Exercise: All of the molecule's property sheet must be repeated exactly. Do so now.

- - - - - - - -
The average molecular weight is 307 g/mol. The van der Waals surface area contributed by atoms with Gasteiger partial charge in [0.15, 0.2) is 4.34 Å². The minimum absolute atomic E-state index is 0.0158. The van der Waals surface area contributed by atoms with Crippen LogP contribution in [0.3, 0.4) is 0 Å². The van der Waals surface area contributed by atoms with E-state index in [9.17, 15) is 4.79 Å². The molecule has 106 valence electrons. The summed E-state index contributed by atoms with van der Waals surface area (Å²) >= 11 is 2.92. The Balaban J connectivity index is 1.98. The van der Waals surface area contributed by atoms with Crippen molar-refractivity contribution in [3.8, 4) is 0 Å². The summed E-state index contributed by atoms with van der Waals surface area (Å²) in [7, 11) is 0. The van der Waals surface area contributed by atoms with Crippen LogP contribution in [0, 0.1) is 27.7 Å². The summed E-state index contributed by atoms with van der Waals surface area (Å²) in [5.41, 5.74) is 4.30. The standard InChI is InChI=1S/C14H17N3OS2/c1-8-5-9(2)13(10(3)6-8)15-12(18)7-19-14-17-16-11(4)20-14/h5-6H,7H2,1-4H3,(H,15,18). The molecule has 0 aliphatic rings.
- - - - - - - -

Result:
The average molecular weight is 307 g/mol. The van der Waals surface area contributed by atoms with Gasteiger partial charge in [0.15, 0.2) is 4.34 Å². The minimum absolute atomic E-state index is 0.0158. The van der Waals surface area contributed by atoms with Crippen LogP contribution in [0.3, 0.4) is 0 Å². The van der Waals surface area contributed by atoms with E-state index in [9.17, 15) is 4.79 Å². The molecule has 106 valence electrons. The summed E-state index contributed by atoms with van der Waals surface area (Å²) >= 11 is 2.92. The Balaban J connectivity index is 1.98. The van der Waals surface area contributed by atoms with Crippen molar-refractivity contribution in [3.8, 4) is 0 Å². The summed E-state index contributed by atoms with van der Waals surface area (Å²) in [7, 11) is 0. The van der Waals surface area contributed by atoms with Crippen LogP contribution in [0, 0.1) is 27.7 Å². The summed E-state index contributed by atoms with van der Waals surface area (Å²) in [5.41, 5.74) is 4.30. The standard InChI is InChI=1S/C14H17N3OS2/c1-8-5-9(2)13(10(3)6-8)15-12(18)7-19-14-17-16-11(4)20-14/h5-6H,7H2,1-4H3,(H,15,18). The molecule has 0 aliphatic rings.